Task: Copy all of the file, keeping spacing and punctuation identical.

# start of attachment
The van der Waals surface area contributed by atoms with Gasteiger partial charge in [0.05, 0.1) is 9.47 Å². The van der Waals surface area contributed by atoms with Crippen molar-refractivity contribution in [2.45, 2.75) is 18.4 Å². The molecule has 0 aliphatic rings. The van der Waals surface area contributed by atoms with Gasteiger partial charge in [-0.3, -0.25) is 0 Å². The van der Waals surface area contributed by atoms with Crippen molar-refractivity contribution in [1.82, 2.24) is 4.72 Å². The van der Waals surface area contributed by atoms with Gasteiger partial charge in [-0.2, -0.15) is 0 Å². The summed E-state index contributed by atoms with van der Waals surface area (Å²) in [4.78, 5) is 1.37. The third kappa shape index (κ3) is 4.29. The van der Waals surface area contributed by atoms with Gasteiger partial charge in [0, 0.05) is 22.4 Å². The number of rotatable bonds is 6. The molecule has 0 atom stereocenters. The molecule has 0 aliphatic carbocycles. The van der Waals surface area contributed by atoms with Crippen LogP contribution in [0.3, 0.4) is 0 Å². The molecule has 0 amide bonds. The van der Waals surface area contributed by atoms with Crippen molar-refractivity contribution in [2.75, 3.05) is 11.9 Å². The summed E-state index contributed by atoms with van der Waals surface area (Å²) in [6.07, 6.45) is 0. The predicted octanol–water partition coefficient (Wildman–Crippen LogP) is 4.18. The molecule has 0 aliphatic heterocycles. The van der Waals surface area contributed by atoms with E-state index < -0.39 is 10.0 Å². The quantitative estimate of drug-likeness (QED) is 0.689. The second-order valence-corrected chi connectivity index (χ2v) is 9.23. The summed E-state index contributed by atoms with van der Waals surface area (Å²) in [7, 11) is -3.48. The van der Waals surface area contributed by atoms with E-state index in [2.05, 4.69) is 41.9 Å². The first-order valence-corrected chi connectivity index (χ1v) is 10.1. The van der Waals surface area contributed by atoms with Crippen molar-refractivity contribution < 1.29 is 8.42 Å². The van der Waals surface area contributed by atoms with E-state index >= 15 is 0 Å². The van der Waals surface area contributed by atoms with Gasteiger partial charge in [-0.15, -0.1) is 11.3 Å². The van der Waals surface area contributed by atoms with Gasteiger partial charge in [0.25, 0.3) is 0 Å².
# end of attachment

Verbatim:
The van der Waals surface area contributed by atoms with Gasteiger partial charge in [0.05, 0.1) is 9.47 Å². The van der Waals surface area contributed by atoms with Crippen molar-refractivity contribution in [2.45, 2.75) is 18.4 Å². The molecule has 0 aliphatic rings. The van der Waals surface area contributed by atoms with Gasteiger partial charge in [-0.3, -0.25) is 0 Å². The van der Waals surface area contributed by atoms with Crippen molar-refractivity contribution in [1.82, 2.24) is 4.72 Å². The van der Waals surface area contributed by atoms with Gasteiger partial charge in [-0.2, -0.15) is 0 Å². The summed E-state index contributed by atoms with van der Waals surface area (Å²) in [4.78, 5) is 1.37. The third kappa shape index (κ3) is 4.29. The van der Waals surface area contributed by atoms with Gasteiger partial charge in [0, 0.05) is 22.4 Å². The number of rotatable bonds is 6. The molecule has 0 atom stereocenters. The molecule has 0 aliphatic carbocycles. The van der Waals surface area contributed by atoms with Crippen LogP contribution in [0.3, 0.4) is 0 Å². The molecule has 0 amide bonds. The van der Waals surface area contributed by atoms with Crippen molar-refractivity contribution in [2.75, 3.05) is 11.9 Å². The summed E-state index contributed by atoms with van der Waals surface area (Å²) in [6.07, 6.45) is 0. The predicted octanol–water partition coefficient (Wildman–Crippen LogP) is 4.18. The molecule has 0 aliphatic heterocycles. The van der Waals surface area contributed by atoms with E-state index < -0.39 is 10.0 Å². The quantitative estimate of drug-likeness (QED) is 0.689. The second-order valence-corrected chi connectivity index (χ2v) is 9.23. The summed E-state index contributed by atoms with van der Waals surface area (Å²) in [7, 11) is -3.48. The van der Waals surface area contributed by atoms with E-state index in [2.05, 4.69) is 41.9 Å². The first-order valence-corrected chi connectivity index (χ1v) is 10.1. The van der Waals surface area contributed by atoms with Crippen molar-refractivity contribution < 1.29 is 8.42 Å². The van der Waals surface area contributed by atoms with E-state index >= 15 is 0 Å². The van der Waals surface area contributed by atoms with Gasteiger partial charge in [-0.15, -0.1) is 11.3 Å². The van der Waals surface area contributed by atoms with Gasteiger partial charge in [0.25, 0.3) is 0 Å².